Christie Blasts Olympic Decision

Posted on: 23 June 2008 by Gareth Hargreaves

Linford Christie tells BBC Radio 4 he should have been asked to carry Olympic flame

In an exclusive BBC Radio 4 interview, Linford Christie says it was his "right" to carry the Olympic flame through the streets of London.

In an interview broadcasted at 1.30pm on Sunday, 22nd June, Linford Christie says he should have been invited to be an Olympic torch bearer claiming he deserved the honour as he has been a "stalwart" of athletics and put British sprinting on the map.

He also tells Radio 4's On The Ropes programme that he has achieved more than any other athlete or sportsman in Britain and reveals a bitterness towards Lord Coe saying he "cannot stand" his former friend.

Asked by presenter John Humphrys about his desire to be an Olympic torch bearer in London earlier this year, Christie replies: "It's not that I wanted, I think there are a lot of people who haven't achieved their want."

"I think it should be my right as a stalwart of our sport, I've done my country proud.  For me, I look at track and field and what I did in the sport; it's like going to war."

"I went out there and I battled against other countries and put British sprinting on the map and so therefore I don't think it's something I should want to do, I think it's something I should be asked to do," he says.

Christie also reveals his feelings towards Sebastian Coe.

"Seb and I were good friends and I've known Seb for a long time and if he felt that he had a problem with me, as you do if you are friends, you come and say it, you come and say it to me as man to man."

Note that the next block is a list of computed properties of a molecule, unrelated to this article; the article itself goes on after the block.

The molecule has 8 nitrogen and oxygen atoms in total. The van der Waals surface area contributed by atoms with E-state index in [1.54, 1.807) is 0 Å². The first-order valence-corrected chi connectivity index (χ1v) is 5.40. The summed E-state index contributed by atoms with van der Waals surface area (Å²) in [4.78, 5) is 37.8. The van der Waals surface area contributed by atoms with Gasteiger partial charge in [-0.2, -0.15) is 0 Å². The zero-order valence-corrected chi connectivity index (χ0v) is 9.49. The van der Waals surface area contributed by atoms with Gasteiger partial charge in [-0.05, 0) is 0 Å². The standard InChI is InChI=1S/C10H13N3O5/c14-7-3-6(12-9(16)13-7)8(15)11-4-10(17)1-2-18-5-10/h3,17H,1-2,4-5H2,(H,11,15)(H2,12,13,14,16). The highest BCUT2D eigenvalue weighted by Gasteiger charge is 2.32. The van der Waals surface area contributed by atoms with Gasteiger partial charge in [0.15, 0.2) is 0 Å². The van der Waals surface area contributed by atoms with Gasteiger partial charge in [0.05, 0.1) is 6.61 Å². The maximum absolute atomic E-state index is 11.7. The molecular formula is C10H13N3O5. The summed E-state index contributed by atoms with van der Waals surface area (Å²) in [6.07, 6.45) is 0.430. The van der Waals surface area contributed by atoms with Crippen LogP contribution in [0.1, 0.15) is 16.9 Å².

"So therefore, for him to go in a newspaper and say something, then he had an agenda, and that's what I think it is, and again what did he achieve for athletics? I'm still bitter about him, I cannot stand the guy and, to be honest, I wish we didn't even talk about it because I have nothing good to say about Sebastian Coe at all, absolutely nothing."

When Humphrys suggests that Christie's life could have turned out differently and he might have become Sir Linford Christie, he asks; "You believe that? How many black knights from British athletics do you know?"

“I think there's institutionalised racism in this country. Where it shows its head? I don't know,” Christie adds.

"Everyone says ok for me if I sing my own song and blow my own trumpet, I've achieved more single-handedly, I'd say, than any other athlete or any other sportsman in this country."

In the revealing interview Linford Christie talks about moving to Britain from Jamaica aged seven, how he was introduced to athletics and his career highs and lows.

He is the only British man to take gold in Olympic, World, Commonwealth and European 100m.

Christie was banned for life from Olympic events after testing positive for the banned steroid nandrolone at a meeting where he ran, years after officially retiring from competitions.

He was cleared by the UK authorities and strenuously denies ever taking performance enhancing drugs but the international body refused to overturn the ban.

He now owns a management company and mentors and coaches young athletes.

Christie says he would not change a thing about his life saying he has enjoyed his athletic career and has made more friends than enemies, and feels loved by people all over the world.

You can listen to the broadcast using Radio4's Listen Again funtion: simply click here.

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